And One Time, At Sculpture Camp…
Inspired by Ape Culture contributor Christine Horace's Outward Bound dogsledding trip, I searched my soul to see what I really wanted to experience in those few hours of relaxation called "vacation." Only having a total of two weeks vacation per year as granted by my architecture firm and fortified with the knowledge that an archeological dig was "totally boring," I hit the web. Now, I have been sculpting in stone on and off for a few years, so when I came across a marble carving studio in Tinos, that could further my somewhat anorexic carving knowledge, I knew what I had to do. I coordinated my schedule with my sister Kat who was living in Ireland so that I could have a travel companion and booked a two-week trip to Greece.
I arrived in Athens after a long flight (I highly recommend Swiss Air, by the way) and hopped on the bus to the city center. I found a cab driver and asked if he had a meter before I got in the cab. After about 10 minutes in the cab, I noticed that he hadn't turned the meter on and he asked me for 14.50. I handed him what I thought was a 20 and after he pulled some sort of swicheroo and showed me that I had handed him a five, I gave him another 10 and got out, a moment later realizing that I had just spent 30 euros on a five block cab ride (and discovering two weeks later that a 50 minute metered cab ride only cost 20 euros).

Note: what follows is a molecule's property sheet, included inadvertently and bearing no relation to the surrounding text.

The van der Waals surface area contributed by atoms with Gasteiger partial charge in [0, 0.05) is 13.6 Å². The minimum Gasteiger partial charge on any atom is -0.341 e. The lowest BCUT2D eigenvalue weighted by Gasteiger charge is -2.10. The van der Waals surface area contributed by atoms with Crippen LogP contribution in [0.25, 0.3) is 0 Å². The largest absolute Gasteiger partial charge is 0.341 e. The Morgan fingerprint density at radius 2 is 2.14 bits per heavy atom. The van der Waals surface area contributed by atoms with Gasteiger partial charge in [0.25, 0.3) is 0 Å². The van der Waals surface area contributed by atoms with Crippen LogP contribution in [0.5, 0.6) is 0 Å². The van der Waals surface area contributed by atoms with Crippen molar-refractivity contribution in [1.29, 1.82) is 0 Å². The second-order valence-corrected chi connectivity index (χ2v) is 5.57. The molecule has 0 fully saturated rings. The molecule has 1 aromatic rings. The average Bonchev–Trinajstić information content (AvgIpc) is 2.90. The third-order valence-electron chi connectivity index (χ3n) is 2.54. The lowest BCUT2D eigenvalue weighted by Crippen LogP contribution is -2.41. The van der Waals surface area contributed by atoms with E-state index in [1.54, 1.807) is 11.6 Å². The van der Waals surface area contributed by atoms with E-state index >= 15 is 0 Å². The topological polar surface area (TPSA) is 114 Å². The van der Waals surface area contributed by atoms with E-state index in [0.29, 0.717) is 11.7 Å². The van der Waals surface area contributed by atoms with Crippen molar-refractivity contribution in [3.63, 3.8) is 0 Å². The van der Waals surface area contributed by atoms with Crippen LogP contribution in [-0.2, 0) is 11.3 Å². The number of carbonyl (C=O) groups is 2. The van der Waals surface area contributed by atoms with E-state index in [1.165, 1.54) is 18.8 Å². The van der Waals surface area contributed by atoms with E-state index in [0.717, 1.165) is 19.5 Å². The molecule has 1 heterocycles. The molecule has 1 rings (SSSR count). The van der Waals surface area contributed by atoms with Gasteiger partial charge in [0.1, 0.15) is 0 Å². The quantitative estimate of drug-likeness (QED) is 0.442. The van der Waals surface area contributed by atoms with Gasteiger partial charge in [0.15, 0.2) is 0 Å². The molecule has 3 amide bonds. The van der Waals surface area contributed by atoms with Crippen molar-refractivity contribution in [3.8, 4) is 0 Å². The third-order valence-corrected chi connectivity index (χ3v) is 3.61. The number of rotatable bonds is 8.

I dropped off my bags, put on my 45 SPF sunblock, and hiked up to the Acropolis, encountering amazing views in every direction. Though the rest of Athens seemed to be pretty much a pit, the antiquities are amazing! I wandered around the Parthenon, marveling at the scale and detailing accomplished so long ago, looking for a spare scaffolding link lying around to add to my collection, and fending off the advances of random locals who prey on unsuspecting female tourists looking for "dates." The Parthenon, though impressive, was under a bit of construction, so I was unable to get as close as I would have liked. As the Olympics will be returning to Athens soon, scaffolding covered everything. At the Erechtheion, there were American film makers setting up for a shoot, which was positively frustrating! As if it's not enough walking around New York City constantly being asked to wait to cross the street as filming is taking place (and yet not seeing enough noteworthy stars to justify it), my vacation too was being interrupted by these annoyances! Luckily, the film makers were not near the porch of the Caryatids, which I have wanted to see ever since I took Professor Dennis Doordan's History of Architecture class during my sophomore year of college. I could walk through the Propylaia despite it's layer of scaffolding. The Temple of Athena Nike and the Theatre of Herodes Atticus were well preserved but somewhat inaccessible because of the aforementioned scaffolding. Despite my affinity for art, architecture and sculpture, I have discovered that I have very little use for museums. I can look at something and move on quickly--I have no need to ponder it. However, if I have already paid for admission to a museum, I am sure as hell going to check it out. The Acropolis Museum was OK, but London owns all of the good antiquities from the Acropolis including the Elgin Marbles (you can look forward, dear reader, to hearing about my trip to London for New Year's 2003).